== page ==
In recent weeks, the TSPCA investigation department has received many cases related to the mistreatment of groundhogs in many different regions of Taiwan. Most of these cases have been related to pet stores that were unwilling to provide proper medical treatment for these adorable creatures. TSPCA has noticed a surge in the number of people in Taiwan keeping groundhogs, therefore it’s crucial to understand the potential hazards of keeping these wild animals as pets.
TSPCA is strongly opposed to the keeping of groundhogs, or any wild animal, as pets. Please take a look at the 6 important points below which explain why wild animals don’t make good pets.
1. Groundhogs are naturally social animals that need the interaction of other groundhogs.
Groundhogs are diurnal and social animals. This means that if they do not interact with other groundhogs, many problems could arise, including stereotyped behavior (OCD), self-mutilation, or even aggression. To resolve these problems, proper care must be provided and the assistance and advice of animal behaviorists and veterinarians should be sought out. This process can often take a long time, and could entail mental anguish for many groundhogs.
2. Groundhogs Need Space to Dig, Live, and Roam.
In a natural habitat, groundhogs like to live in the holes that they have dug. The hole is usually more than 1 meter wide, and ranges from 10 to 70 meters in length. And according to research, the groundhog needs a range of space from 0.25 to 2.86 hectares to safely interact with other groundhogs. To satisfy a groundhog's natural instincts and to ensure a healthy existence, it’s strongly advised that pet owners and pet shops provide groundhogs with the above-mentioned space and freedom.
3. Education and Medical Treatment are Not Universal In Taiwan.
Taiwan's veterinary treatment and instruction is neither perfect nor universal when it comes to the groundhog. Most veterinarians provide health services for dogs, cats, and other more commonly kept animals. Due to a lack of groundhog specialists in Taiwan, sick groundhogs can be easily misdiagnosed and mistreated. Therefore, if your groundhog is sick, be sure to check that the veterinarian is capable of providing the necessary medical treatment for the species.
4. Currently there are no laws which mandate the selling and buying of groundhogs.
Groundhogs are not native to Taiwan, which means most are trafficked in from North America, and are related to the black-tailed prairie dog. As of yet, the Taiwan government has not enacted any laws addressing the trafficking, breeding, selling, or purchasing of groundhogs. With a general lack of knowledge by government officials in regards to the groundhogs' breeding environment, behavior, living conditions, numbers, and changes in the groundhog population, coupled with the absence of laws to protect them, there is cause for concern in regards to the welfare of groundhogs in Taiwan.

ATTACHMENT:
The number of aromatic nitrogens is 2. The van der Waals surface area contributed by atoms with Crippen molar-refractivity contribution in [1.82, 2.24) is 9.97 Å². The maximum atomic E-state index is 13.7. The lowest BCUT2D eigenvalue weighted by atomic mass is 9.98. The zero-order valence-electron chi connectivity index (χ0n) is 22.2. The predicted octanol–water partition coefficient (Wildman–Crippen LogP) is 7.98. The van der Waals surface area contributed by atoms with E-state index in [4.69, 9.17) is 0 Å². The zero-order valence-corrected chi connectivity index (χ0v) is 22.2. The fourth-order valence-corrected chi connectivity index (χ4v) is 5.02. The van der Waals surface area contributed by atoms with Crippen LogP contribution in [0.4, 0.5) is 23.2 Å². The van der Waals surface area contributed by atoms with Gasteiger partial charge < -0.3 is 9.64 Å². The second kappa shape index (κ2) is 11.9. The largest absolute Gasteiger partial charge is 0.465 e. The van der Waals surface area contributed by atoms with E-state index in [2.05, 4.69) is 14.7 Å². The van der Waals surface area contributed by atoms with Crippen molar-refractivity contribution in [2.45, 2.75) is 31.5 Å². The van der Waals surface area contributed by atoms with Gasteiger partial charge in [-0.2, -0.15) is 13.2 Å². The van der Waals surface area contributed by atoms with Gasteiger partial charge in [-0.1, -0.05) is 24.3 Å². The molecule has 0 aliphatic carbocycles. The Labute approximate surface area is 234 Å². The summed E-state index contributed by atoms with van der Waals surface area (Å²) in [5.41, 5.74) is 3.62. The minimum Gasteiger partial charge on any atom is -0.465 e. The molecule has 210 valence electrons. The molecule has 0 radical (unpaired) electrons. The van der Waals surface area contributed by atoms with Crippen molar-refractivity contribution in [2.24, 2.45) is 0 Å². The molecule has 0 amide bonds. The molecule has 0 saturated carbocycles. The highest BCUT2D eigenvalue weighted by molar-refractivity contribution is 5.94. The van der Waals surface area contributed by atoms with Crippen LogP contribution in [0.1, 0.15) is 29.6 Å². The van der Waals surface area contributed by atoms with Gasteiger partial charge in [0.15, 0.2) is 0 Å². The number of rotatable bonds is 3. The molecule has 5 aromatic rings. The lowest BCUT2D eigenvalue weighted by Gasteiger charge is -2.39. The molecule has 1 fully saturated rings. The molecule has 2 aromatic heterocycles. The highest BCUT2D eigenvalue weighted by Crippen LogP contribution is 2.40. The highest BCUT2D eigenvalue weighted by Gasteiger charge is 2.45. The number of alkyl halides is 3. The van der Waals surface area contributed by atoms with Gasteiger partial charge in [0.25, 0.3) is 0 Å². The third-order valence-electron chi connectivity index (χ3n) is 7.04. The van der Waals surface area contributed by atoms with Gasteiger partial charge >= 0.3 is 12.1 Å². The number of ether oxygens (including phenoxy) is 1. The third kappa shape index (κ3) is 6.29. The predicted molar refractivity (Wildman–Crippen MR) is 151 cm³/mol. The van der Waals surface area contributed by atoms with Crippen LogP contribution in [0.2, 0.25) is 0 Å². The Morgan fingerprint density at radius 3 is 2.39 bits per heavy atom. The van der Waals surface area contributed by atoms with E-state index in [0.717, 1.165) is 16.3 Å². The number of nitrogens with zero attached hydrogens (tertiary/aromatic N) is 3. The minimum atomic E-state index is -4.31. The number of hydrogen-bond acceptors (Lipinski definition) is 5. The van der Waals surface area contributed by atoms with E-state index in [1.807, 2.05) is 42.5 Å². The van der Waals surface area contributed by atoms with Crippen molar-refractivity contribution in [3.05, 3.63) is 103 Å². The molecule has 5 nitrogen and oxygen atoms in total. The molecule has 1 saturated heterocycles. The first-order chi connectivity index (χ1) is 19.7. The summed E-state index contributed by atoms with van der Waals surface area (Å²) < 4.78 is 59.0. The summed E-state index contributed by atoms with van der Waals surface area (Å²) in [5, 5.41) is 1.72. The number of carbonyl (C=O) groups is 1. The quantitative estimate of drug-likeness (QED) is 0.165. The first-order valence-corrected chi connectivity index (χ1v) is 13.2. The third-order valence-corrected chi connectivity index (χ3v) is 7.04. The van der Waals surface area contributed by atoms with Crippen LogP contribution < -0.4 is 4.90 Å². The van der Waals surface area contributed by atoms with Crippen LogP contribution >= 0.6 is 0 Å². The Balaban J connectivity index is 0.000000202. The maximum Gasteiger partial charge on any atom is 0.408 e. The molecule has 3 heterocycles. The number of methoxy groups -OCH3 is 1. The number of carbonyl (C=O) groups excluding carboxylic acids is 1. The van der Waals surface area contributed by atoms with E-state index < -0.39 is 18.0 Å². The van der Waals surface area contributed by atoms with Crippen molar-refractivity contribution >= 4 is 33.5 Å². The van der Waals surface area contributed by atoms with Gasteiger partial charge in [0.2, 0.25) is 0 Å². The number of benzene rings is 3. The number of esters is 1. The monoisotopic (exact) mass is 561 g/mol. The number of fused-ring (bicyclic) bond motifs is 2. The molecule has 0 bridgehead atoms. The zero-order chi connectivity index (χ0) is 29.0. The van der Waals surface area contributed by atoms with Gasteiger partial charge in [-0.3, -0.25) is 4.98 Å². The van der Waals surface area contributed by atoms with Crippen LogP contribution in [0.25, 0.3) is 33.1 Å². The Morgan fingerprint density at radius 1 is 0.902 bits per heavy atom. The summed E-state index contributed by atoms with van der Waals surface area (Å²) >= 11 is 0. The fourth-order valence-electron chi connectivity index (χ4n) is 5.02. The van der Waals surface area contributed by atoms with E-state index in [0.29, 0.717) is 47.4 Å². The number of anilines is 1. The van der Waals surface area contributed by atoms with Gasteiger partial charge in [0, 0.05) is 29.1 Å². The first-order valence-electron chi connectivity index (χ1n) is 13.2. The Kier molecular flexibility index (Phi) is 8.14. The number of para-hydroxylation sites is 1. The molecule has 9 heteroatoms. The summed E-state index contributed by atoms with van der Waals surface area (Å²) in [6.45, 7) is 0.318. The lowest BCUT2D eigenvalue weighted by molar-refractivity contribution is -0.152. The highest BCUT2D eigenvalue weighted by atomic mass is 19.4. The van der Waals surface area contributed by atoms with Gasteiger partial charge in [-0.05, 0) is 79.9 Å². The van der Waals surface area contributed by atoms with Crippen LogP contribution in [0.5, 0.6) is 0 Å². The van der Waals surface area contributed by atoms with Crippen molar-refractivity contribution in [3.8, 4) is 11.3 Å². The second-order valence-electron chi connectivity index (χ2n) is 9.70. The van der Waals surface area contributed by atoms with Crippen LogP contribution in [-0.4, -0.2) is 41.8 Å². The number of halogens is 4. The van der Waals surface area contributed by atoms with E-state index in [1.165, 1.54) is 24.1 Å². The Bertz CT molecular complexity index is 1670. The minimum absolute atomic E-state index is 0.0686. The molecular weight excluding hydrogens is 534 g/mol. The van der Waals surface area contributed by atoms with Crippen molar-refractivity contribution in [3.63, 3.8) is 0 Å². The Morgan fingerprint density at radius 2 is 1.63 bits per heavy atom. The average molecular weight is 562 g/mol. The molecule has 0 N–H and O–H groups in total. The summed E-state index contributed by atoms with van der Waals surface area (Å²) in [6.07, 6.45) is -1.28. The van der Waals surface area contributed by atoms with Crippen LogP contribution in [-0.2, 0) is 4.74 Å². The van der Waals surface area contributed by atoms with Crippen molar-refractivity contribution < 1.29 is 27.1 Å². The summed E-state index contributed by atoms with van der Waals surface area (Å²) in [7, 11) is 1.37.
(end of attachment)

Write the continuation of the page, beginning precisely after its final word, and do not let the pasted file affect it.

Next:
5. Groundhog zoonotic diseases and the ecological damage abandonment would cause.
Groundhogs can spread diseases and viruses, such as the plague, monkey pox, and rabies, which can easily be transmitted to humans. Therefore, TSPCA strongly urges the relevant governmental authorities to be actively involved in the control and management of groundhogs, so that when the groundhog pet craze has faded, there won’t be mass abandonment of groundhogs, which will prevent the spread of diseases and viruses.
On average groundhogs live for 10 years, and during this period their owners could have a myriad of life changes such as marriage, parenthood, relocation, etc. If, for any of these reasons, an owner decides to abandon or release the groundhog back to the wild, it would most likely not survive, for it will have already lost its natural ability for gathering food; however, if the groundhog did survive, it could upset Taiwan's ecological balance, because (as previously mentioned), groundhogs are not native to Taiwan.
6. Keeping groundhogs other wild animals as pets could cause a new pandemic in Taiwan.
Human Immunodeficiency Virus (HIV), the Ebola virus, and other infectious diseases have mostly originated from human intrusion into wildlife habitats, and/or long-term human contact with wild animals. A virus originally only viable in non-human animals becomes capable of infecting humans. Therefore, it should be noted that by keeping groundhogs as pets, there is the chance of a new virus emerging due to intimate coexistence between humans and these animals.
For these 6 reasons, TSPCA strongly urges the public not to breed, or buy groundhogs. If a groundhog has no commercial value, the capture, trafficking, and sale will stop. With no demand, there will be no supply. However, if you are currently keep a groundhog, please do not abandon your pet, and be sure to take good care of him by providing him with adequate space, freedom, and social interactions as suggested in point 1 above.
Last but not least, the TSPCA is committed to the promotion of The 5 Freedoms of Animal Welfare namely:
- Freedom from thirst and hunger ─ by ready access to fresh water and a diet to maintain full health and vigor
- Freedom from discomfort ─ by providing an appropriate environment including shelter and a comfortable resting area
- Freedom from pain, injury, and disease ─ by prevention or rapid diagnosis and treatment
- Freedom to express normal behavior ─ by providing sufficient space, proper facilities, and company of the animals' own kind if applicable
- Freedom from fear and distress ─ by ensuring conditions and treatment that avoid mental, psychological, and emotional suffering